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PoconoTom

Does Surface Temperature Tell You Underwater Temperature?

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If you know the surface temperature of a lake, is that close to the underwater temperature?

I have a non-submersible thermometer, but was wondering if the effect of the sun or whatever on the surface would make that reading inaccurate for even the first say 6' of depth or so.     

I'm mainly interested in the top 5'-6 feet.     I know there is a thermocline down there somewhere where things change.

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Have you ever swam in a lake? If you have you should know deeper water is colder than surface water during the summer.

Every lake is a little different regarding water temperatures from surface to various depths depending on the size and depth of the lake, it's regional location, wind and day/night air temperatures. 

It's summer almost everywhere including PA. Lakes are different then rivers because of current that mixes the river water verses very little current in most lakes.

During the summer the lakes surface water warms every day and cools somewhat every night. Early morning the surface water is about the same as the water 2' to 4' down on the main lake basin, warmer in shallow bays. The coldest water will be located at the thermocline depth that varies with each lake, somewhere around 15' to 30' on average and about 5 to 10 degrees colder than surface water temps. 

Tom

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I could go into a long explanation on Thermocline and Stratification and Gradients, but there are soooooo many factors that play into the answer it would be extensive and without knowing the body of water, clarity, bottom composition, location, etc., it would not be relevant so.......the short answer is yes, the deeper you go the colder it gets with the exception of the fall when most lakes "turn-over".   

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As already mentioned, there are a lot of variables involved. However, once you reach the more stable summer environment, and since you are only interested in the top 5-6 feet, it is probably a safe generality to say the temp reading across that small of depth range will be fairly consistent (similar to surface).

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The experts have spoken. I'll just welcome you to the

forums!

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Bass Pro use to sell a temperature/ light meter with a probe on a long cable . I used it a lot and it was a valuable tool for me . The answer is no . The temp drops the deeper it gets . Right at the thermocline [if there is one] the temp and the light drops at a much greater curve . It was so predictable that i quit using it when there was a thermocline present  .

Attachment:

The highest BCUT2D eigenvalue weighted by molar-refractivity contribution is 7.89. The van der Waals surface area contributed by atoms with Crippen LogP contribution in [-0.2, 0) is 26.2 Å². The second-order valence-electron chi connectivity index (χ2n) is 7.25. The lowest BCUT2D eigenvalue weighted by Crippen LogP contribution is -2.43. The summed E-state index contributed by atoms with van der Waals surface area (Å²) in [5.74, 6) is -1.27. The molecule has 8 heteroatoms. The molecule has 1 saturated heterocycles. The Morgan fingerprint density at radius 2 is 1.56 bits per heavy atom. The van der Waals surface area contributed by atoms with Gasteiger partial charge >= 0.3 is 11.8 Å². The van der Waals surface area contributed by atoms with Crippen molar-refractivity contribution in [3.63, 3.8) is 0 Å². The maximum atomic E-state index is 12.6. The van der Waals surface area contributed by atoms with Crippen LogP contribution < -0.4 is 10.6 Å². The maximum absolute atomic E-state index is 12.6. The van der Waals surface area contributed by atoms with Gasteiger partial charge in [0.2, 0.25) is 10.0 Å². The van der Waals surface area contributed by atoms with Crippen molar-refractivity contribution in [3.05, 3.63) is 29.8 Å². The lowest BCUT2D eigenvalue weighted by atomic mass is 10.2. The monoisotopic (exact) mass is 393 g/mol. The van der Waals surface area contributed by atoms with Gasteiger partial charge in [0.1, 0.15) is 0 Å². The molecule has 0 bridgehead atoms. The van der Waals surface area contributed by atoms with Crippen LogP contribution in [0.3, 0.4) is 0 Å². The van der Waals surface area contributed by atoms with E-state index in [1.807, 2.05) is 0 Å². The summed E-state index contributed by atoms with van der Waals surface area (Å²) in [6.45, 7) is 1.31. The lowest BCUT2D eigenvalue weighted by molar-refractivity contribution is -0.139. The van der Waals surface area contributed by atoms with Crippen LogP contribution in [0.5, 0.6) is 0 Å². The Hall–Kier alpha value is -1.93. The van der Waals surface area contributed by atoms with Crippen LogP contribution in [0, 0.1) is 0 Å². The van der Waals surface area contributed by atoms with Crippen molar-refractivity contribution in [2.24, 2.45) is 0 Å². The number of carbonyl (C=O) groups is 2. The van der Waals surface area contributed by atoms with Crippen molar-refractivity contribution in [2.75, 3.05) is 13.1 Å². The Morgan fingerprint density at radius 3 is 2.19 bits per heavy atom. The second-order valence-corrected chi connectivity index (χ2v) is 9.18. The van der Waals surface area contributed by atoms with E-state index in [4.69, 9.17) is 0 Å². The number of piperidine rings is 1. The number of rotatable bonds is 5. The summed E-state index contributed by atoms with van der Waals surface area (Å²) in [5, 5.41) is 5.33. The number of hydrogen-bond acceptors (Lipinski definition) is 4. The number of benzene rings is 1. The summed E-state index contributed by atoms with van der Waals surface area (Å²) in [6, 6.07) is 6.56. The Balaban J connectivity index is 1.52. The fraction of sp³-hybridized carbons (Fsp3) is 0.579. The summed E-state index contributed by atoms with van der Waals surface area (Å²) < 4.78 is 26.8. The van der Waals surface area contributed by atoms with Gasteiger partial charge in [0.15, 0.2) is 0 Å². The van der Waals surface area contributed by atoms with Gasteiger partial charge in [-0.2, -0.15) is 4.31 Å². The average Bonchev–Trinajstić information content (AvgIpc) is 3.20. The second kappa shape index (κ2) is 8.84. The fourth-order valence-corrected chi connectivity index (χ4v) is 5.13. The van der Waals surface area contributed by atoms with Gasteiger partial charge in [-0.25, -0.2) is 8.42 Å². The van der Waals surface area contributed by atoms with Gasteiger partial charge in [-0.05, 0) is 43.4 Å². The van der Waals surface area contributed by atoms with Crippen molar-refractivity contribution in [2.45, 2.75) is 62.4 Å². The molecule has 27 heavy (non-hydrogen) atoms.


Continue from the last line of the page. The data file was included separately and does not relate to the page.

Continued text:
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Here's a screenshot of the water profile of one of my local reservoirs that the COE provides. This was just captured last week. What you'll see is the water volume above the thermocline, everything from the surface down to 20' in depth, is all within 1 degree F in temp. This upper layer of water, known as the epilimnion, stays separated from the lower, colder waters by the thermocline. As such, it tends to stay well mixed and is usually very consistent in temperature once surface heating is well underway. Things will by and large tend to stay this way all the way until cooler fall weather. The thermocline right now runs from 20' down to 30' where the water temp then once again stabilizes.

 

IMG_1059.thumb.PNG.b320110eb5de319dccd4f9e2dcb3cfa4.PNG

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Lots of great information in those previous posts, and under normal conditions,  in most bodies of water, very true. The exception to what was said is underwater springs that produce a constant stream of water at the same temps all year long.  These spots can be magical in winter when surface temps drop way down into the 40's in Florida and all forms of aquatic life seek these warmer waters.  In summer when it is unbearably hot, and water temps get into the 90's, these deep springs supply a relief from the heat at a constant 72*.  Because of the flow and current O2 levels are also good.  The everglades has several spots with springs in the canals, that are famous for stable catch rates during some of the most difficult times, during these extremes in temperature.  Subsurface temps are key to finding these areas.  Just another use for this type of tool.

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Some lakes do not have a thermocline because they are not deep enough so the surface temperature is likely pretty close to the temperature in 20 feet of water.  Water clarity plays a big role because sunlight penetrates deeper and warms up the water quicker if its clear versus being murky.  Also, volume of water is a factor too.  Think of trying to heat up a small cup of water versus a tub.  It takes a lot more energy and time to heat up the tub than a cup.

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Thanks for the informative comments.

I decided to take some of the guesswork out of it, and I ordered one of these underwater thermometers.      They tout it as a stream and river thermometer.    I guess the trout fishermen are interested in getting more accurate temperatures than the bass fisherman are concerned with.

https://www.amazon.com/gp/product/B00BSFZTOS/ref=oh_aui_detailpage_o00_s00?ie=UTF8&psc=1

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